Tasting Report: Wines of Temecula Valley, 2020 Releases

Tasting Report: Wines of Temecula Valley, 2020 Releases

While you rarely see Temecula Valley-grown wines in stores, the region is hopping with tons of wineries, all hot destinations for southern California tasters, thanks to its convenient location about an hour northeast of San Diego.

With travel shut down, visiting Temecula isn’t an option right now, so in lieu of bringing media to the region, Temecula came to us, courtesy of Zoom and UPS. In an online tasting session, 12 winemakers led us through 12 wines, spanning a wide range of grape varietals and styles — and proving that Temecula is a serious wine region that should get more attention.

Thoughts on all the wines tasted follow.

2015 Carter Estate Winery Blanc de Noirs – 80% pinot noir, 15% chardonnay, 5% pinot gris. Crisp and fruit-forward, with a blend of green apple, pear, and lemon — with notes of biscuits on the back end. Lively and engaging, with moderated fizz. A-

NV Oak Mountain Winery Sparkling Pinotage – An unusual rose sparkler made from pinotage. Quite strange on the nose, with an oregano and thyme element on the nose. Heavily herbal on the palate, it’s extremely savory until the curious almond note on the finish. A definite conversation piece. B-

2019 Hart Family Winery Albariño – Ample saline and bright citrus makes for a fairly classical albarino, with tons of enduring acidity and lots of juicy lemon and an herbal note lingering for days. It’s perfectly approachable on its own but would make a solid pairing with seafood. A-

2019 Baily Vineyard & Winery Semillon – This is a simpler, quieter wine clearly built as a mild aperitif. Gentle notes of almond, white flowers, and a hint of melon give it a delicacy you rarely find in New World winemaking. B+

2018 Wiens Family Cellars 2018 Pinot Noir – Racy and peppery, this is a big pinot that is reminiscent of wines made further north. Slightly doughy on the front end, the mix of red and black fruit pops, though things feel a bit overcooked on the chewy finish. B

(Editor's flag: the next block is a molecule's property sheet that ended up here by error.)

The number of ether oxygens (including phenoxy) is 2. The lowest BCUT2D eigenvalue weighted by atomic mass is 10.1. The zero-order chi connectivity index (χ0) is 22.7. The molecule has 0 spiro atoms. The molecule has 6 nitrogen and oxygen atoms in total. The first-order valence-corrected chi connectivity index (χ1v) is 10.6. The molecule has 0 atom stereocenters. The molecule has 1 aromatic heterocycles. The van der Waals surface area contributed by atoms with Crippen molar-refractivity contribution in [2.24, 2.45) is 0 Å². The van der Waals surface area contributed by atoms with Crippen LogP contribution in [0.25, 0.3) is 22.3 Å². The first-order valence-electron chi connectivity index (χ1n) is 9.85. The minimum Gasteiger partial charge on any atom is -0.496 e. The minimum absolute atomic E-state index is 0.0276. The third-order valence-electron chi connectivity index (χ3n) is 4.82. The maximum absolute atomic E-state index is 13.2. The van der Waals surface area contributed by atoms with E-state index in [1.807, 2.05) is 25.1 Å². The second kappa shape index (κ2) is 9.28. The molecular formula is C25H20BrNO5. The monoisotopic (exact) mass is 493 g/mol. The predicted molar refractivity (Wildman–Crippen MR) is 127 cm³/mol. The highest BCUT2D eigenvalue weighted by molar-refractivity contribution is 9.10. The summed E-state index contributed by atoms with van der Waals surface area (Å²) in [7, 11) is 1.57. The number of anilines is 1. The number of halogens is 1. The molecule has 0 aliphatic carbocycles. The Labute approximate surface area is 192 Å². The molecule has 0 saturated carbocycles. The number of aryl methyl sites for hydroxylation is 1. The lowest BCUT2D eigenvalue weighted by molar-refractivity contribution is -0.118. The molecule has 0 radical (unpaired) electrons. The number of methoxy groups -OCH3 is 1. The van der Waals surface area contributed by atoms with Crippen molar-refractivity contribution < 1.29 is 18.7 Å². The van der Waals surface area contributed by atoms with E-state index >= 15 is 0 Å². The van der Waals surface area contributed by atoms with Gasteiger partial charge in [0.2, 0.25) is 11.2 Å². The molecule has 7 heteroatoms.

2017 Leoness Cellars VS Syrah Alessandro Vineyard – Syrah is one of the most popular grapes grown in Temecula, and Leoness’s bottling feels like a spot-on rendition of the grape. Big and peppery with a charred beef element on the nose, the savory palate is delightfully laced with silky black fruit — and a reprise of black pepper on the back end. Bold as hell. A-

2016 Robert Renzoni Vineyards Estate Syrah – The bottle alone, with its metallic crest on the front and a golf ball marker on top of the cork, is a conversation piece. Inside the bottle you’ll find a remarkably fruity experience. The elegant nose gives way to an explosion of strawberry jam, with loads of vanilla informing the finish. Needs a big meal to balance things out. B

2016 Fazeli Cellars Shiraz – From the only Persian heritage winery on southern California (hence the use of “shiraz” instead of “syrah,” Shiraz being a still-standing city in Iran). This wine splits the difference between the above two wines, offering a strong blackberry/blackcurrant element on the tongue and a gently meaty, peppery, savory element weaving throughout. The finish is quite drying. B+

2017 Akash Winery Three’s Company – A blend of petite sirah (70%), zinfandel (20%), and cabernet sauvignon (10%). A bright and fruit-forward wine, this is a masterful blend of bold red fruit, baking spice, and dessert-like vanilla. Opulent and decadent, it’s a powerhouse that will stand up to the most ambitious of meals. A-

2017 Wilson Creek Winery Meritage – A Bordeaux style blend with the full five varieties. It doesn’t come across like Bordeaux, of course, but rather hits hard with fruit up front before tempering things with a lick of earth, some oak, and a finish that’s big with chocolate. A bit on the jammy side for my taste. B

2015 Danza del Sol Winery Madrona – An 80/20 tempranillo/grenache blend made in the Rioja style. Big with acidity and fresh fruit, the black cherries pop along with herbal notes of cloves, white pepper, and some hibiscus. The high acid was initially a little off-putting, but after easing into it I really started to find its charms. B+

2017 Doffo Winery Motodoffo Super Tinto – A 15.6% abv monster blended from 60% malbec, 30% cabernet sauvignon, and 10% zinfandel. Spicy and jammy, it’s a face-punching experience that exudes blueberry notes, chocolate, and vanilla. Hints of pepper on the finish. So powerful and decadent, it’s a wine that demands a big meal to pair it with. A-

Christopher Null is the founder and editor in chief of Drinkhacker. A veteran writer and journalist, he also operates Null Media, a bespoke content creation company.

Leave a Comment

This site uses Akismet to reduce spam. Learn how your comment data is processed.